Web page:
Yiddish


Ruth Wisse: Generous Mentor, Worthy Adversary

By Josh Lambert

In September 1976, Commentary printed the letters of three novelists who had taken umbrage at appraisals of their work, in a previous issue, by a relatively unknown Yiddish professor named Ruth Wisse. Cynthia Ozick, the most fervent of the respondents, judged Wisse guilty of a “fundamental (and, for a good reader, unforgivable) critical error”: confusing literature with sociology.Read More


Theatrical Translations

By Laura Collins-Hughes

It’s a funny thing, the way a young artist’s raw vitality is often forgotten in posterity, obscured by the seemingly tamer, more popularly appealing self that emerged later. Seven decades after “Our Town” was a Broadway hit, for example, almost no one remembers Thornton Wilder as an experimental dramatist, though he once was one. These days, we perceive him through muffling layers of homespun hokeyness.Read More


Women’s Work

By Myra Mniewski and Chana Pollack

Each month, a handful of New York feminists, who are also students of Yiddish, get together in each other’s homes to read the work of Yiddish women writers. Several writers, a couple of filmmakers and librarians, a culinary scholar and a singer/songwriter form the core of the group. Our population, however, expands and contracts, following cycles of visiting researchers, friends and the occasional curious academic.Read More


Kids Lit: More Yiddish Books Begin To Sprout

By Eddy Portnoy

Let’s say you’re raising your children in Yiddish and you want to buy them some books. What do you do? If you walk into the children’s section of any bookstore, you’ll be deluged with a huge number of engaging, beautifully illustrated books, from board books to chapter books to beautifully rendered pop-ups. But none of these books is written in Yiddish — right?Read More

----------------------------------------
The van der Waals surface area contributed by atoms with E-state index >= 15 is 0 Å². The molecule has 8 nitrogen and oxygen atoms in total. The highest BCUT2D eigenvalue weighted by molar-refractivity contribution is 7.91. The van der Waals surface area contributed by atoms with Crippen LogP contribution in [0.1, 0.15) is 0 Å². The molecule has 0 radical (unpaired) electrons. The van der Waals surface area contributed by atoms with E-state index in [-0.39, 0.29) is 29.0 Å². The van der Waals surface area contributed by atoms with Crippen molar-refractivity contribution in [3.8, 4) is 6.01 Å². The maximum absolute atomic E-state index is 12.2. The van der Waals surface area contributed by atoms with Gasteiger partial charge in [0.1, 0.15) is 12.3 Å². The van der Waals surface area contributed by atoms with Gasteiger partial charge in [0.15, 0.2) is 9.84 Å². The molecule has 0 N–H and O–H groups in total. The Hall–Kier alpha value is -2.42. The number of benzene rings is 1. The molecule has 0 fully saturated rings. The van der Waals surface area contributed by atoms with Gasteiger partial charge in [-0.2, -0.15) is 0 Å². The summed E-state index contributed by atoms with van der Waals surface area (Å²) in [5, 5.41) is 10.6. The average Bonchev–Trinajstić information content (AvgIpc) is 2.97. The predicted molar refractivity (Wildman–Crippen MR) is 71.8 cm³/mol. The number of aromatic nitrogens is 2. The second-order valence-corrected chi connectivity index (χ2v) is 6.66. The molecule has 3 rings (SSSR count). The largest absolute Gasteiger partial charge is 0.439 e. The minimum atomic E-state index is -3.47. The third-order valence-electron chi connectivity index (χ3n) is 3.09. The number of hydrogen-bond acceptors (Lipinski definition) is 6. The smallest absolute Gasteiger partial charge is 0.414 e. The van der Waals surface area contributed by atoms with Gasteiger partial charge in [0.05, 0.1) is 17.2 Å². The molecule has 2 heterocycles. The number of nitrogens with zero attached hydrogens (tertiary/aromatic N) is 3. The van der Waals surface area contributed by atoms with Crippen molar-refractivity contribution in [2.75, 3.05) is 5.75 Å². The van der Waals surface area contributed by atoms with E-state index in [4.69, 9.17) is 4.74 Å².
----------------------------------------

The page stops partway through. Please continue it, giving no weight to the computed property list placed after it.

The Poetry of Language

By Zackary Sholem Berger

There are many bilingual Jewish books in which the two languages are dependent on each other. The Gemara is a mostly Aramaic reworking of the Hebrew-language Mishnah. The stories of Reb Nachman of Breslov were told in Yiddish, but their first written versions were in Hebrew. The majority of Isaac Bashevis Singer’s work is now best known not in the original Yiddish, but in the English into which Singer reworked his stories.Read More


Book Center Goes Digital

By Nathan Burstein

Long faced with extinction, Yiddish literature has been preserved for the digital age with a newly activated online archive.Read More


Yiddish Teachers Form New Group

By Rukhl Schaechter

When Lori Cahan-Simon, a singer and music teacher at the I. L. Peretz Workmen’s Circle school of Ohio, in Cleveland, was promoted to Yiddish teacher 10 years ago, her excitement was hampered by anxiety.Read More


A Book of Insults — Exploring Yiddish Curses

By Teddy Wayne

If the classic Yiddish imprecation has an inverse, it is the Irish blessing. While the Gaelic bards gaily start benedictions with “May…” before politely wishing their recipient good fortune (“May the wind be always at your back; May the sun shine warm upon your face”), the Yiddish curse is a spell of invective, typically cast with the conditional “You should…” prior to the litany of ill tidings (“You should get windburn and a melanoma”).Read More


Sholom Aleichem: Finding Freedom in America

By Dara Horn

‘Wandering Stars,” Yiddish master Sholom Aleichem’s comic novel about the Yiddish theater, has just been published in a new translation by Aliza Shevrin. The novel tells the story of Leibl and Reizel, two talented teenagers who flee their backwater shtetl with the help of a traveling Yiddish theater troupe. Sweethearts separated by corrupt theater companies, they each achieve their own successes in European cities and eventually in New York. But while Leibl devotes his talents to the Yiddish stage, Reizel becomes a star of the gentile theater — and always remains one city beyond his reach.Read More


Life Imitates Art: An Excerpt From ‘Wandering Stars’

If you live long enough, you achieve your goal. The day of the big test arrived for the “Yiddish Star from Bucharest,” whom the press had elevated to a place among the greatest actors like Sonnenthal, Schildkraut, Irving, Possart, and Rossi.Read More





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